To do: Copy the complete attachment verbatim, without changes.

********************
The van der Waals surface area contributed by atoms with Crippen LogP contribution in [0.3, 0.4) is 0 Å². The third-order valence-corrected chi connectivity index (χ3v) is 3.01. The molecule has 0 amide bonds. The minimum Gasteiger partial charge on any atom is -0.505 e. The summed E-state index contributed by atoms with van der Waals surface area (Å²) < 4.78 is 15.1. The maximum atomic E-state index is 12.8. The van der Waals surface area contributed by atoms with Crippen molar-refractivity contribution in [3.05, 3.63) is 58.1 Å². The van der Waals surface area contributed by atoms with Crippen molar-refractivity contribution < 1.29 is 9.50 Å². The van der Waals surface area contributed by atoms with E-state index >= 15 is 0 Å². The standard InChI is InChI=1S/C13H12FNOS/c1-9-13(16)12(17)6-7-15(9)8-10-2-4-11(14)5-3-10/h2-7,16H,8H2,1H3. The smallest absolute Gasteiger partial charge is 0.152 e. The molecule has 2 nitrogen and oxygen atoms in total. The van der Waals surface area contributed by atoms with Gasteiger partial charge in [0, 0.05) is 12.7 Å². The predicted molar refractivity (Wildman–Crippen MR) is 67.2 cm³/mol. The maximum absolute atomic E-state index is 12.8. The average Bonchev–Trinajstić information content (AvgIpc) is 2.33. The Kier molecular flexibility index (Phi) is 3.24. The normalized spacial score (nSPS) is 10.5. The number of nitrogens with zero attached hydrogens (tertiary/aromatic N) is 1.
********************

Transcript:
The van der Waals surface area contributed by atoms with Crippen LogP contribution in [0.3, 0.4) is 0 Å². The third-order valence-corrected chi connectivity index (χ3v) is 3.01. The molecule has 0 amide bonds. The minimum Gasteiger partial charge on any atom is -0.505 e. The summed E-state index contributed by atoms with van der Waals surface area (Å²) < 4.78 is 15.1. The maximum atomic E-state index is 12.8. The van der Waals surface area contributed by atoms with Crippen molar-refractivity contribution in [3.05, 3.63) is 58.1 Å². The van der Waals surface area contributed by atoms with Crippen molar-refractivity contribution < 1.29 is 9.50 Å². The van der Waals surface area contributed by atoms with E-state index >= 15 is 0 Å². The standard InChI is InChI=1S/C13H12FNOS/c1-9-13(16)12(17)6-7-15(9)8-10-2-4-11(14)5-3-10/h2-7,16H,8H2,1H3. The smallest absolute Gasteiger partial charge is 0.152 e. The molecule has 2 nitrogen and oxygen atoms in total. The van der Waals surface area contributed by atoms with Gasteiger partial charge in [0, 0.05) is 12.7 Å². The predicted molar refractivity (Wildman–Crippen MR) is 67.2 cm³/mol. The maximum absolute atomic E-state index is 12.8. The average Bonchev–Trinajstić information content (AvgIpc) is 2.33. The Kier molecular flexibility index (Phi) is 3.24. The normalized spacial score (nSPS) is 10.5. The number of nitrogens with zero attached hydrogens (tertiary/aromatic N) is 1.